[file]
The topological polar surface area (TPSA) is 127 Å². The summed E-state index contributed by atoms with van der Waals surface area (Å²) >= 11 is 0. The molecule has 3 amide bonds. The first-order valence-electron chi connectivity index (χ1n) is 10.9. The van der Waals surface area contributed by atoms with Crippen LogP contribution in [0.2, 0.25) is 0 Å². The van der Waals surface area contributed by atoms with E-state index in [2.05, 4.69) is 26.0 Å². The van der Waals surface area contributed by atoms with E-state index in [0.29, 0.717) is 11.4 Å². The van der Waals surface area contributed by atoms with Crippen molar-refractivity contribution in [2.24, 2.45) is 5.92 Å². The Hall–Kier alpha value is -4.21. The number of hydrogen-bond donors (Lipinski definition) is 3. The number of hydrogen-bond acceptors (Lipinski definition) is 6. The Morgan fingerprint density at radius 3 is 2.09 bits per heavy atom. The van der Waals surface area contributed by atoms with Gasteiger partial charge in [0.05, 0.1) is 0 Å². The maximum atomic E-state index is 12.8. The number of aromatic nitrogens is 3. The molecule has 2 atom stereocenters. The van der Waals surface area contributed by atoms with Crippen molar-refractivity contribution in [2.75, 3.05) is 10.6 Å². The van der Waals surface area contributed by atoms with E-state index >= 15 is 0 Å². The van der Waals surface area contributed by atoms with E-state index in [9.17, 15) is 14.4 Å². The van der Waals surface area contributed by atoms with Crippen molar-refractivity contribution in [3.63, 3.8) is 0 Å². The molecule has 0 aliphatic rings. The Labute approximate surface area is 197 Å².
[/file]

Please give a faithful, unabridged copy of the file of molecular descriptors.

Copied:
The topological polar surface area (TPSA) is 127 Å². The summed E-state index contributed by atoms with van der Waals surface area (Å²) >= 11 is 0. The molecule has 3 amide bonds. The first-order valence-electron chi connectivity index (χ1n) is 10.9. The van der Waals surface area contributed by atoms with Crippen LogP contribution in [0.2, 0.25) is 0 Å². The van der Waals surface area contributed by atoms with E-state index in [2.05, 4.69) is 26.0 Å². The van der Waals surface area contributed by atoms with E-state index in [0.29, 0.717) is 11.4 Å². The van der Waals surface area contributed by atoms with Crippen molar-refractivity contribution in [2.24, 2.45) is 5.92 Å². The Hall–Kier alpha value is -4.21. The number of hydrogen-bond donors (Lipinski definition) is 3. The number of hydrogen-bond acceptors (Lipinski definition) is 6. The Morgan fingerprint density at radius 3 is 2.09 bits per heavy atom. The van der Waals surface area contributed by atoms with Gasteiger partial charge in [0.05, 0.1) is 0 Å². The maximum atomic E-state index is 12.8. The number of aromatic nitrogens is 3. The molecule has 2 atom stereocenters. The van der Waals surface area contributed by atoms with Crippen molar-refractivity contribution in [2.75, 3.05) is 10.6 Å². The van der Waals surface area contributed by atoms with E-state index >= 15 is 0 Å². The van der Waals surface area contributed by atoms with E-state index in [9.17, 15) is 14.4 Å². The van der Waals surface area contributed by atoms with Crippen molar-refractivity contribution in [3.63, 3.8) is 0 Å². The molecule has 0 aliphatic rings. The Labute approximate surface area is 197 Å².